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Old 4th October 2014, 08:20 AM   #14
Matchlock
(deceased)
 
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Join Date: Sep 2008
Location: Bavaria, Germany - the center of 15th and 16th century gunmaking
Posts: 4,310
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Hi Raf,


I guess the problem is definitely sorted out.

When it is about facts, I basically never rely on just a sketch, a line drawing, plus some assertions, from what side ever.
Not in the 1950's, that is, when Elllacott published his thesis.

Cameras had been invented more than 100 years before, and it is also a fact that he could have written a letter, or just rung up the staff of the Dresden Museum, requiring additional photos, and asking their opinion on the item.
So why didn't he? What actually made him phantasize and woolgather on strange theories, rumors and hearsayings.

The author cannot accept such a method completely contradictory to basic logical thinking and mental sanity - let alone any academic approach based on humanics and/or science.

What is the outcome?
The author's theses have been proven right. Even the close range he suggested for assigning a definite date of production for the so-called Monk's gun is very close to the timeline of origin speculated by Ellacott, although "ca. 1510-15" would be a bit too early, even for the stylistic feature Ellacott's line drawing shos, though definitely exaggerated: the clear formal staging of the barrel, with the filed moldings, as well as the already elongated and slightly swamped muzzle, both defining the timeline of origin given by the author of this thread, and post: ca. 1525-40.
Ellacott, on the contrary, like all weapons experts so far, was not able to explain the reason for the period of time he was supposing.

More material soon to be attached, including closely related mechanic ironwork like padlocks and dated cranequins, will show that the punched decoration identified and defined first by the author is found only on objects not only assigned to, but actually dated within, that narrow span of ca. 15 years.
It is all about facts.
One of these facts is that the author has demonstrated that the defining stylistic criteria set up by him are exact, and transferable to other period objects of arts and crafts alike, proving their doubtless reliability.

With regard to the
ludo globi pointed out by the author, the Monk's "Gun", in all probability, was never actually meant to be a gun. This is the reason why the autor chose to term it the so-called Monk's Gun and, from the beginning, and has put the name set on that item in inverted commas, between quotes.
Cusanus, in Rome in 1463, at the dawn of the Renaissance age in Italy,
wrote a dialogue. It started
"... with Cusanus resting after having played a newly invented ball game. "No honest game is entirely lacking in the capacity to instruct." observes Cusanus. Having compared the motion of the misbalanced ball used in the game to the soul of man, set in motion by god, he moves on to discuss a game he had been toying with:
I thought to invent a game of knowledge, I considered how it should be done. Next I defined it, making it as you see."

(Wikipedia)


The so-called Monk's gun was an ingenious lockmakers' mechanical joke represented by a master piece of ironwork (German: Scherzgefń▀).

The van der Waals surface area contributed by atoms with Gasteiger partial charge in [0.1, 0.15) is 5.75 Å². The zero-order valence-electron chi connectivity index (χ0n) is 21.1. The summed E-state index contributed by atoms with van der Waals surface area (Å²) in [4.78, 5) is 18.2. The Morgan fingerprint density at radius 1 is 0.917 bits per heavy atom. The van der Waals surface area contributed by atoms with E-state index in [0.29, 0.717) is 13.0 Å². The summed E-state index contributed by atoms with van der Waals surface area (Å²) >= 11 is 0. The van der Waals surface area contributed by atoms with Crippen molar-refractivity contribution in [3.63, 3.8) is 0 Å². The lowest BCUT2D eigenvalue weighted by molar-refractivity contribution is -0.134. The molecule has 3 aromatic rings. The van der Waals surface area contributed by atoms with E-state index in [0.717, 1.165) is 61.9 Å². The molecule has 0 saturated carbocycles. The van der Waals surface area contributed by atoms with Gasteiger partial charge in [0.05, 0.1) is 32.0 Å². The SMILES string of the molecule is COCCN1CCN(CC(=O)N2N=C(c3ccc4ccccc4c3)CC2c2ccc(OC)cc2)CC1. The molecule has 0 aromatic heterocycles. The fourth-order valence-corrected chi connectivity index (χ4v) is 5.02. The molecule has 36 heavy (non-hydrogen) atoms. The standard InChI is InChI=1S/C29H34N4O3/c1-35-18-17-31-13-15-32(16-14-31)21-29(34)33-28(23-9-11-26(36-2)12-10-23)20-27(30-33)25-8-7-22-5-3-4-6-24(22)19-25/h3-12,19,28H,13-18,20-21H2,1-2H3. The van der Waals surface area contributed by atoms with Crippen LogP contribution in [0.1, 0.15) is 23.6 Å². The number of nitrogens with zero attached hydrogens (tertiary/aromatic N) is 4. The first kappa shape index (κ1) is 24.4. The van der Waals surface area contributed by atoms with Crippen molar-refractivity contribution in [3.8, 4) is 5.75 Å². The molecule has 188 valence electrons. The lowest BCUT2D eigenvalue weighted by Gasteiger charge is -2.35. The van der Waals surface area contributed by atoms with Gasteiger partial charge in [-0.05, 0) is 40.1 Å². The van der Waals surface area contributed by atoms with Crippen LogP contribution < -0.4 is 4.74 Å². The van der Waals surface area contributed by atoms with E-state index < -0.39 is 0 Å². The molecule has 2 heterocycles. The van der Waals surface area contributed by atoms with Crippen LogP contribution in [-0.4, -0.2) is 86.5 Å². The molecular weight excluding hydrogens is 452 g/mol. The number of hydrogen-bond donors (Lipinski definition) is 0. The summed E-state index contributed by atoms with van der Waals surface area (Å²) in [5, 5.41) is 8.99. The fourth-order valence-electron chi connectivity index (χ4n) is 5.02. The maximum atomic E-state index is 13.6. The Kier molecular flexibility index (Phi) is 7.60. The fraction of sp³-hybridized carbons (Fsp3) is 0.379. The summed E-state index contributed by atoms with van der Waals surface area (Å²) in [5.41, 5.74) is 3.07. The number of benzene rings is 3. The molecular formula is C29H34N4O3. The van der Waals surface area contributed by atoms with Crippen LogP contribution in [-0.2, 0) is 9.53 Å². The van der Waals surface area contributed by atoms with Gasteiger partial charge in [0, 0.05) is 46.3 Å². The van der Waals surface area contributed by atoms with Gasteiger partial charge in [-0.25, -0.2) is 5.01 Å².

By its outer perception, and with the upcoming of new techniques like the watch and the wheellock, both acting on the fundamental invention of mankind, the wheel, it perfectly met the Renaissance taste, conveying the external impression of a firearm.

It may even never have been used as a gun but also as a tinder lighter, construed both beautifully and ingeniously, and for amusement on the ceremonial level of the courtly society. Its fine state of condition denotes that it ordered, and made, for a stunning
Renaissance Cabinet of Arts and Curiosities (German: Kunst- und Wunderkammer): an object of wonder, joy and play, and for aristocrats to delight in.

At the same time, though, it represents what the mechanical ideas at the break of the Modern Age around 1500 were all about, and what, as all profound thinking, doubtlessly generated a byproduct.In this instance, it was the wheel applied for ignition:
the flint or pyrite ignited sparks that would generate fire, for easy and practical everday use.
It was a sophisticated object of arts and crafts alike,
combining various mechanical refinement all of which represented the state of both art and "high tech" of ca. 1525-50:
those of a gun, a padlock, and a tinder lighter.
In each case it was a beautiful, refined and thrilling plaything, and certainly meant to be sort of a riddle from the beginning - by the nobleman who ordered it, and the locksmith who wrought it.


The flint had been in use for milions of years. The century of the Renaissance period was the interval age of the pyrite, also used in both wheel- and snaphaunce locks - before the (flint-)Stone Age was to take over once more, by the early 17th century, and carry on until the 21st.

For more than a decade, the author has knowlegde, and photos, of the only known actually surviving mechanical pyrite-ignited tinder lighter; it is of wrought iron throughout,
rock solid, fully working and apt for everyday use - which the so-called Monk's Gun was definitely not. Still it is tiny enough to be covered by a hand - and its Late Gothic/Early Germanic Renaissance decoration, obvious though spare it is, just as that on the so-called Monks' gun and on both door- and padlocks, bears proof of its being its contemporary, and was wrought by a lock maker.
It will definitely enter The Michael Tr÷mner Collection soon, as the ultimate sensation. The pact is sealed.


Best,
Michael
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